- Birthday, Books, Quotes, Reading, Writing

Elizabeth Bishop on Writing, Poetry, Inspiration, and More

 

Happy birthday, Elizabeth Bishop! Here are some quotes from her writing.

 

“Lose something every day.”

 

“Oh, must we dream our dreams / and have them, too?”

 

“I was made at right angles to the world / and I see it so. I can only see it so.”

 

“Think of the long trip home. Should we have stayed home and thought of here?” Where should we be today?

 

“Hoping to live days of greater happiness, I forget that days of less happiness are passing by.”

 

All the untidy activity continues, / awful but cheerful.”

 

“[O]ne shouldn’t get too involved with people who can’t possibly understand one…”

 

“It takes so many thousands of things coming together at the right moment just to make a poem that no one could ever really separate, and say this did this, that did that.”

 

“But I’m just naturally perverse—if you want me one way, I go the other way…”

 

“People say I am a perfectionist. The truth is that I often return to a poem started months or years before. I am very slow, that’s all.”

 

“Poetry has always seemed the most natural way of saying what I feel. I never intended to ‘be’ a poet, as I think people set out to do today. I never wanted to think about any label. It’s far more important to just keep writing poetry than to think of yourself as a poet whose job is to write poetry all the time. What do such people do during those long, infertile periods? Poetry should be as unconscious as possible.”

 

“Some poems begin as a set of words that you aren’t sure what they apply to, but eventually they accumulate and become lines, and then you see some pattern emerge. Sometimes an idea haunts me for a long time, though poems that start as ideas are much harder to write. It’s easier when they start out with a set of words that sound nice and don’t make much sense but eventually reveal their purpose. Again, the unconscious quality is very important. You don’t ask a poem what it means, you have to let it tell you.”

 

“One of the few good qualities I think I have as a poet is patience. I have endless patience. Sometimes I feel I should be angry at myself for being willing to wait 20 years for a poem to get finished, but I don’t think a good poet can afford to be in a rush.”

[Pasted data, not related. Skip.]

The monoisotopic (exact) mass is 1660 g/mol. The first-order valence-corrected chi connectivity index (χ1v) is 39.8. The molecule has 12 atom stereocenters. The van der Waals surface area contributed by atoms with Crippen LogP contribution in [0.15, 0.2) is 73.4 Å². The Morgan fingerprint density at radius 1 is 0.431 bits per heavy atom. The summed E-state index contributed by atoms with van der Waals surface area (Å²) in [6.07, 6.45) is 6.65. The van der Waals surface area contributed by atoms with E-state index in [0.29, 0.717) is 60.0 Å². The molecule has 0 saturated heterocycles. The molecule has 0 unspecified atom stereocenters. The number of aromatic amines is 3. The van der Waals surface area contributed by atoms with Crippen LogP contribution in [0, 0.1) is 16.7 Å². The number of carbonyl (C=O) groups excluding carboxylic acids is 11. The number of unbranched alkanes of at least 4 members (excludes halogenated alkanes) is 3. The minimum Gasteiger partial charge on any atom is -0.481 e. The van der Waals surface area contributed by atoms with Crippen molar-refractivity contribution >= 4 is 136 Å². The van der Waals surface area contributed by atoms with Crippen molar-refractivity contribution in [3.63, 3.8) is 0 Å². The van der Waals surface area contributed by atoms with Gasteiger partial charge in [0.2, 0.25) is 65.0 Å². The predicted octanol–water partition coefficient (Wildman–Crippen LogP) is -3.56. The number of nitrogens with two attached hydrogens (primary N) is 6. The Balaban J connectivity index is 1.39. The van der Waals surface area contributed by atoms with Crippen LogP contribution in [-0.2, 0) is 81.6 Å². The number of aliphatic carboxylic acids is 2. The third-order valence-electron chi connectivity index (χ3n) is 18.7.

“I’m not trying to do anything specific in my poetry—only to please myself. The greatest challenge, for me, is to try and express difficult thoughts in plain language. I prize clarity and simplicity. I like to present complicated or mysterious ideas in the simplest ways possible. This is a discipline which many poets don’t see as important as I do. Complexity, I think, often obscures fuzzy thinking or verse masking as poetry. If poetry isn’t disciplined then probably the eye which observed or the mind which translated the experience lacked a certain discipline.”

 

“I am very object-struck. Critics have often written that I write more about things than people. This isn’t conscious on my part. I simply try to see things afresh. A certain curiosity about the world around is one of the most important things in life. It’s behind almost all poetry.

I am very fond on painting and this may account for some of my interest in observing things closely. My aunts sketched and painted watercolor and this may have subtly influenced me. In fact, I often wish I had been born a painter rather than a writer.”

 

“This mysterious thing we call inspiration isn’t that easy to pinpoint. But it’s the strange and wonderful thing about writing poetry—you can never predict where or when or even why something moves you to write a poem. That’s what I mean when I said a poem comes in many guises. A poem may be inspired by something that happened 20 years ago but until I’ve written it, I may not have realized that at the time I was greatly moved. I think you have a trust that the eye and mind are constantly recording, and be patient enough for them to reveal what they have observed.”

 

“I’ve never felt particularly homeless, but, then, I’ve never felt particularly at home. I guess that’s a pretty good description of a poet’s sense of home. He carries it within him.”

 

“Surprise. The subject and the language which conveys it should surprise you. You should be surprised at seeing something new and strangely alive.”

 

“The three qualities I admire in the poetry I like best are: Accuracy, Spontaneity, Mystery. My three ‘favorite’ poets—not the best poets, whom we all admire, but favorite in the sense of one’s ‘best friends,’ etc., are Herbert, Hopkins, and Baudelaire.”

 

“Writing poetry is an unnatural act. It takes great skill to make it seem natural. Most of the poet’s energies are really directed towards this goal: to convince himself (perhaps, with luck, eventually some readers) that what he’s up to and what he’s saying is really an inevitable, only natural way of behaving under the circumstances.”

 

John Madera's fiction may be found in Conjunctions, Opium Magazine, The &Now Awards 2: The Best Innovative Writing, and many other journals. His criticism may be found in American Book Review, Bookforum, The Review of Contemporary Fiction, Rain Taxi: Review of Books, The Believer, The Brooklyn Rail, and many other venues. Recipient of an M.F.A. in Literary Arts from Brown University, John Madera lives in New York City, where he runs Rhizomatic and manages and edits Big Other.

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